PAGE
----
I’m glad that my future autonomous car will be multitalented. It will drive itself, it will talk to other cars and it will become my home away from home. I’m pleased by the prospect. I’m thrilled. I’ve just got one question: Will it still stink?
I’m happy that the automobile is poised to evolve but, correct me if I’m wrong, aren’t human beings going to remain the same smelly, messy creatures we’ve always been? After all, that’s been our modus operandi for millenniums. We’re given something nice, such as an inhabitable planet, and then set about stinking it up and leaving our garbage everywhere.
Perhaps Fiat Chrysler, Volkswagen or Tesla could set about designing a “self-cleaning” car? They’d have a lot of prospective customers. According to a British study released by BP in May, 2016, next to scrubbing the toilet or clearing out the gutters, there’s no chore people hate more than cleaning out their cars. The study found that only 16 per cent of British drivers tidy their car’s interiors three times a year. Some drivers admit to having cars so dirty they make excuses to avoid giving co-workers lifts.
It’s important to note that these untidy conditions exist at a time when drivers are expected to have both hands on the steering wheel. Some self-driving cars do not even have steering wheels. That will leave us with both hands free to create even more unimaginably messy car interiors.
It would have been nice if I could have used GPS technology to locate that apple I accidentally left beneath my seat five months ago. Then I wouldn’t have experienced the horror of retrieving its mouldy, calcified remains. If the self-cleaning car existed, then I would have been spared the trauma of finding a French fry in the back seat that was probably dropped there, circa 2015.
It’s important to note that, while there are those who are fastidious about their car’s interiors, they are often paired with someone who’s the opposite, the way every couple consists of one partner who loves chocolate and one who does not, or one who likes the car to be hot and the other who likes it cool. When this happens, the normal outcome is that the messy person wins in a war of attrition. Gradually, then suddenly, the car’s insides get dishevelled and smelly.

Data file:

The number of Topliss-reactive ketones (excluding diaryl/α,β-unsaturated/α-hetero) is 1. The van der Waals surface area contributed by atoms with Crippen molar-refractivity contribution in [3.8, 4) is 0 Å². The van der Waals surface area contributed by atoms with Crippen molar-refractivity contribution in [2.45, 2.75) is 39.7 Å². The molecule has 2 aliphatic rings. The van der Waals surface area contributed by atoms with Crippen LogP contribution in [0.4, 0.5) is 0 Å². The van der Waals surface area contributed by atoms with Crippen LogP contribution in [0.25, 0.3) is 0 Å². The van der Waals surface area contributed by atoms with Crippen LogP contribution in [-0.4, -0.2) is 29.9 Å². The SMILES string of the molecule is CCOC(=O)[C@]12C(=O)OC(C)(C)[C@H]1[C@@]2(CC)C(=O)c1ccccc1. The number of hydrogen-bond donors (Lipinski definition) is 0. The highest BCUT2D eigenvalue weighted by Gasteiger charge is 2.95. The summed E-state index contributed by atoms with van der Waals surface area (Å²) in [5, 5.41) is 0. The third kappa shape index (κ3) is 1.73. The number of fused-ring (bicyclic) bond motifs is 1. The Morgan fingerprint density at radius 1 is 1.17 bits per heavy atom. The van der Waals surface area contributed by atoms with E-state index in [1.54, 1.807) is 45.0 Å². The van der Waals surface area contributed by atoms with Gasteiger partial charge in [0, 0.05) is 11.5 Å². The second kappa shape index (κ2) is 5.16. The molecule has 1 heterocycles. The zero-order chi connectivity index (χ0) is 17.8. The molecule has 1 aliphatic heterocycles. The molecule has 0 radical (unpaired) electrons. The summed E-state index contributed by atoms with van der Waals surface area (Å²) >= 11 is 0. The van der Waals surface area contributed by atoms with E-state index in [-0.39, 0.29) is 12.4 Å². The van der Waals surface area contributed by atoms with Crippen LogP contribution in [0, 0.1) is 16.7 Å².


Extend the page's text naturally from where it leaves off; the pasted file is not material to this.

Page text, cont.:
I’m one of those drivers who strive to keep a tidy automobile, yet fails. I’m keenly aware of this shortcoming and I’m often filled with the suspicion that, as a result of the mess, maybe my car stinks but no one is polite enough to say anything. I’m the sort of person who, if offered a piece of gum, automatically thinks, “My mouth must smell like a Porta Potty.”
The same goes for my car. It smells fine to me but what if I’m just inured to the reek? What if every time I give a friend a lift, they suffer nasally? When I see a passenger lower the window, I am tortured by the thought that they have done so simply because they can no longer endure the odour.
Yet let’s say the auto sector does invent a self-cleaning car: what would it smell like? Many North Americans would pick the “new car” smell but, in Asia, we’d have the opposite result. According to J.D. Power’s 2016 “China Initial Quality Study” – which examines the problems experienced by drivers within the first two to six months of ownership – the “most frequently reported problem is unpleasant interior smell/odour.”
Jeff Cai, general manager of auto product and quality at J.D. Power China, told Bloomberg News, “Smog and indoor pollution have made Chinese consumers paranoid about smells in new cars, and thus the problem is actually exaggerated. On the other hand, there’s a group of consumers in Europe and the United States who are so fond of it that they will buy new-car-smell spray to keep it as long as possible.”
Maybe we should stop looking at technology to save us. The fault, dear drivers, is not in our cars, but in ourselves.
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